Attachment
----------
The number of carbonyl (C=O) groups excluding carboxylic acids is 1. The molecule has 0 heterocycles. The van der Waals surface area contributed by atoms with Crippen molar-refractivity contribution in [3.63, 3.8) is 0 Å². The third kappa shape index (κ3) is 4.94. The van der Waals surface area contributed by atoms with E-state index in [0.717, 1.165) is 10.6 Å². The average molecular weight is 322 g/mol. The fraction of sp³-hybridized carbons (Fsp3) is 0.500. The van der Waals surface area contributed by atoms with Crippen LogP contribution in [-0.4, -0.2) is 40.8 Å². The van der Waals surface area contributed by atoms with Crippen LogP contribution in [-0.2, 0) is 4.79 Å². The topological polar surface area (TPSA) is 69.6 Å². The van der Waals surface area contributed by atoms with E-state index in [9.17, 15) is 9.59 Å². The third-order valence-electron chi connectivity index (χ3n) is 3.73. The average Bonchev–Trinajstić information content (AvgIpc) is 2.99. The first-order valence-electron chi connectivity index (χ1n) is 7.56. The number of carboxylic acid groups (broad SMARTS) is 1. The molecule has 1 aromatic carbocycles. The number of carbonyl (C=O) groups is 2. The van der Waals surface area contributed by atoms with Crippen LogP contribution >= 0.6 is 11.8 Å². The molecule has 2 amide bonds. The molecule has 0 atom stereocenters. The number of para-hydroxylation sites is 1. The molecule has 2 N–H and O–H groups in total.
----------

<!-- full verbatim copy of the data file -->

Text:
The number of carbonyl (C=O) groups excluding carboxylic acids is 1. The molecule has 0 heterocycles. The van der Waals surface area contributed by atoms with Crippen molar-refractivity contribution in [3.63, 3.8) is 0 Å². The third kappa shape index (κ3) is 4.94. The van der Waals surface area contributed by atoms with E-state index in [0.717, 1.165) is 10.6 Å². The average molecular weight is 322 g/mol. The fraction of sp³-hybridized carbons (Fsp3) is 0.500. The van der Waals surface area contributed by atoms with Crippen LogP contribution in [-0.4, -0.2) is 40.8 Å². The van der Waals surface area contributed by atoms with Crippen LogP contribution in [-0.2, 0) is 4.79 Å². The topological polar surface area (TPSA) is 69.6 Å². The van der Waals surface area contributed by atoms with E-state index in [9.17, 15) is 9.59 Å². The third-order valence-electron chi connectivity index (χ3n) is 3.73. The average Bonchev–Trinajstić information content (AvgIpc) is 2.99. The first-order valence-electron chi connectivity index (χ1n) is 7.56. The number of carboxylic acid groups (broad SMARTS) is 1. The molecule has 1 aromatic carbocycles. The number of carbonyl (C=O) groups is 2. The van der Waals surface area contributed by atoms with Crippen LogP contribution >= 0.6 is 11.8 Å². The molecule has 2 amide bonds. The molecule has 0 atom stereocenters. The number of para-hydroxylation sites is 1. The molecule has 2 N–H and O–H groups in total.